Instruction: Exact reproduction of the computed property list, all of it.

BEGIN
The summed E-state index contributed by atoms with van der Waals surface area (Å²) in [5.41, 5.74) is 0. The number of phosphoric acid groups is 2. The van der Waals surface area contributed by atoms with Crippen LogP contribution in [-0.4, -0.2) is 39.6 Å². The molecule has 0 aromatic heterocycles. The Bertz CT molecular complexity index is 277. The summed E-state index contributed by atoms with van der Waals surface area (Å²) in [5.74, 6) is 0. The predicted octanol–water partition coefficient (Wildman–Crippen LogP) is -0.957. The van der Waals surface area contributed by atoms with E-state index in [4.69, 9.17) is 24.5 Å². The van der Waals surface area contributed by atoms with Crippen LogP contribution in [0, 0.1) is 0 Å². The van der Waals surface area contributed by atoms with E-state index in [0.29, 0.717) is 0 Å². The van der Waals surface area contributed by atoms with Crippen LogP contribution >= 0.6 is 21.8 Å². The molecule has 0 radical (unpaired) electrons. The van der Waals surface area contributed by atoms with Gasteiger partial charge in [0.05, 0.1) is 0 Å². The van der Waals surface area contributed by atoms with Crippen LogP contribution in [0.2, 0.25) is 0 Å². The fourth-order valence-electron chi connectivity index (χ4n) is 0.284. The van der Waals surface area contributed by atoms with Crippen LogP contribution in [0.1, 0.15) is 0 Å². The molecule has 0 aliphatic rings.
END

The summed E-state index contributed by atoms with van der Waals surface area (Å²) in [5.41, 5.74) is 0. The number of phosphoric acid groups is 2. The van der Waals surface area contributed by atoms with Crippen LogP contribution in [-0.4, -0.2) is 39.6 Å². The molecule has 0 aromatic heterocycles. The Bertz CT molecular complexity index is 277. The summed E-state index contributed by atoms with van der Waals surface area (Å²) in [5.74, 6) is 0. The predicted octanol–water partition coefficient (Wildman–Crippen LogP) is -0.957. The van der Waals surface area contributed by atoms with E-state index in [4.69, 9.17) is 24.5 Å². The van der Waals surface area contributed by atoms with Crippen LogP contribution in [0, 0.1) is 0 Å². The van der Waals surface area contributed by atoms with E-state index in [0.29, 0.717) is 0 Å². The van der Waals surface area contributed by atoms with Crippen LogP contribution >= 0.6 is 21.8 Å². The molecule has 0 radical (unpaired) electrons. The van der Waals surface area contributed by atoms with Gasteiger partial charge in [0.05, 0.1) is 0 Å². The van der Waals surface area contributed by atoms with Crippen LogP contribution in [0.2, 0.25) is 0 Å². The fourth-order valence-electron chi connectivity index (χ4n) is 0.284. The van der Waals surface area contributed by atoms with Crippen LogP contribution in [0.1, 0.15) is 0 Å². The molecule has 0 aliphatic rings.